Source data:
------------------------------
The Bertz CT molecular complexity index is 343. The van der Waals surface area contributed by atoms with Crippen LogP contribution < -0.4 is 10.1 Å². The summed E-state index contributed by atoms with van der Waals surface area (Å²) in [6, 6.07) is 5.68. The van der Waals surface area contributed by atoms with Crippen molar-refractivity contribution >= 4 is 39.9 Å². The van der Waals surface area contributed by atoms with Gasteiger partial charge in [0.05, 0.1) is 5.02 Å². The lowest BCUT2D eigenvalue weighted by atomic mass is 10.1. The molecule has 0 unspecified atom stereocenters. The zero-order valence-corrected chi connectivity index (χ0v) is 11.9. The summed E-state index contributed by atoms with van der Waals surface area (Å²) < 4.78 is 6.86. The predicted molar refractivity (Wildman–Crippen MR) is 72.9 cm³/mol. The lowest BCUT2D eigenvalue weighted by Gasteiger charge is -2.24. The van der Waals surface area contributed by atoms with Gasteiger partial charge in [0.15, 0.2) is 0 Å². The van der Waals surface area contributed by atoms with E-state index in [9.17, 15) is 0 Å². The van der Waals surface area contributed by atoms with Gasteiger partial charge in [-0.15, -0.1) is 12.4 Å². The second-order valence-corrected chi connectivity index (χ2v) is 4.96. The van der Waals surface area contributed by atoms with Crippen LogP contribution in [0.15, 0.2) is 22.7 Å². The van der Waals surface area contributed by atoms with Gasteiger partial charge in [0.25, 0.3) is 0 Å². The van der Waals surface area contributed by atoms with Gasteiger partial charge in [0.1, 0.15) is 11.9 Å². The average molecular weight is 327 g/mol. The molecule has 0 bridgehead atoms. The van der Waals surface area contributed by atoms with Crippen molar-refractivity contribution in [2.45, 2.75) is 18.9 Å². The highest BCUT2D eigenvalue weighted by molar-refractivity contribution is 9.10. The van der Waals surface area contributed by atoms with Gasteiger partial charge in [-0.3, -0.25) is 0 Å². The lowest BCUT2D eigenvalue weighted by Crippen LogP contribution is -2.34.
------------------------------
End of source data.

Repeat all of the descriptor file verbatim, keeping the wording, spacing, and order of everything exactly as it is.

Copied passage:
The Bertz CT molecular complexity index is 343. The van der Waals surface area contributed by atoms with Crippen LogP contribution < -0.4 is 10.1 Å². The summed E-state index contributed by atoms with van der Waals surface area (Å²) in [6, 6.07) is 5.68. The van der Waals surface area contributed by atoms with Crippen molar-refractivity contribution >= 4 is 39.9 Å². The van der Waals surface area contributed by atoms with Gasteiger partial charge in [0.05, 0.1) is 5.02 Å². The lowest BCUT2D eigenvalue weighted by atomic mass is 10.1. The molecule has 0 unspecified atom stereocenters. The zero-order valence-corrected chi connectivity index (χ0v) is 11.9. The summed E-state index contributed by atoms with van der Waals surface area (Å²) < 4.78 is 6.86. The predicted molar refractivity (Wildman–Crippen MR) is 72.9 cm³/mol. The lowest BCUT2D eigenvalue weighted by Gasteiger charge is -2.24. The van der Waals surface area contributed by atoms with Gasteiger partial charge in [0.15, 0.2) is 0 Å². The van der Waals surface area contributed by atoms with E-state index in [9.17, 15) is 0 Å². The van der Waals surface area contributed by atoms with Gasteiger partial charge in [-0.15, -0.1) is 12.4 Å². The second-order valence-corrected chi connectivity index (χ2v) is 4.96. The van der Waals surface area contributed by atoms with Crippen LogP contribution in [0.15, 0.2) is 22.7 Å². The van der Waals surface area contributed by atoms with Gasteiger partial charge in [0.25, 0.3) is 0 Å². The van der Waals surface area contributed by atoms with Gasteiger partial charge in [0.1, 0.15) is 11.9 Å². The average molecular weight is 327 g/mol. The molecule has 0 bridgehead atoms. The van der Waals surface area contributed by atoms with Crippen molar-refractivity contribution in [2.45, 2.75) is 18.9 Å². The highest BCUT2D eigenvalue weighted by molar-refractivity contribution is 9.10. The van der Waals surface area contributed by atoms with Gasteiger partial charge in [-0.3, -0.25) is 0 Å². The lowest BCUT2D eigenvalue weighted by Crippen LogP contribution is -2.34.